The message from the Secretary of Transportation is clear: If he could, he would fine Toyota more than the proposed $16.4 million the Feds are seeking for the automaker failing to alert the government quickly enough about defective gas pedals.
When I asked Ray LaHood today if he would rather see Toyota pay a higher fine, he said, "Of course."
Fact is, the federal government is limited by the Tread Act on how much it can fine an automaker for failing to notify authorities of a defect within 5 business days. The maximum penalty is $16.375 million. Toyota hasn't determined if it will fight the fine or pay it. Either way, some, including LaHood believe the company is not paying enough.
When you bring this up to Toyota executives, they'll point out the fine is far larger then any penalty other automakers have been hit with in the past. True. But you could also argue that waiting four months to recall 2.3 million vehicles with defective gas pedals is a more serious violation than other recalls in recent years.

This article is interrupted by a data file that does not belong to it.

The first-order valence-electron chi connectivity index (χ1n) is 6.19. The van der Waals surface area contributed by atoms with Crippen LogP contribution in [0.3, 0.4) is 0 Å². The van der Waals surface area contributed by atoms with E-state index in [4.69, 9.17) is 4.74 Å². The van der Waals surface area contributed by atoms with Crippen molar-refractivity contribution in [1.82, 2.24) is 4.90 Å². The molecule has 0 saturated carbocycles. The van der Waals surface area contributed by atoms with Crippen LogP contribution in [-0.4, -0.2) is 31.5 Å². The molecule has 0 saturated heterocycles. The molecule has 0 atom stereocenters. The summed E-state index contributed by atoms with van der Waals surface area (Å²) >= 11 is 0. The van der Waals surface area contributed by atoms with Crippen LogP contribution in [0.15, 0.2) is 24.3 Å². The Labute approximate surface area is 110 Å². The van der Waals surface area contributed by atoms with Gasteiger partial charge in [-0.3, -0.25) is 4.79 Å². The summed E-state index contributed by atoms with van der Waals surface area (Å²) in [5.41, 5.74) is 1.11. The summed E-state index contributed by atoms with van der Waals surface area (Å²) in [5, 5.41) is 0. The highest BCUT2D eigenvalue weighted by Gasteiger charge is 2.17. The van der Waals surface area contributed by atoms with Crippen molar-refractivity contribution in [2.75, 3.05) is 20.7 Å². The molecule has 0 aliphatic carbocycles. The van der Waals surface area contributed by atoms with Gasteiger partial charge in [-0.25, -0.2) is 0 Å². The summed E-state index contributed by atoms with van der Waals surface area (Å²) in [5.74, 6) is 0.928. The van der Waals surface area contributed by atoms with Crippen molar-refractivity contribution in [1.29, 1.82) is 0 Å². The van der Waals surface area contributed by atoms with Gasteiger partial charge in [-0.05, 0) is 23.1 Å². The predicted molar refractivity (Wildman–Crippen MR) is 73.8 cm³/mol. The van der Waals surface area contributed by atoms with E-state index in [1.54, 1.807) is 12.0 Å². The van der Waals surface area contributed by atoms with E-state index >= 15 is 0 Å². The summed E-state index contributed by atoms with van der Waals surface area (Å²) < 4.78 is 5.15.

It's all a matter of perspective.
Should the U.S. be able to slap larger fines on automakers? In my opinion, Yes. Limiting penalties does not send a serious enough threat to automakers that they have to follow the federal recall laws.
What should the be, I'm not sure.
As for Toyota, the fine is what it is. It's the maximum allowed under the law, even though that's not enough for the Secretary of Transportation.
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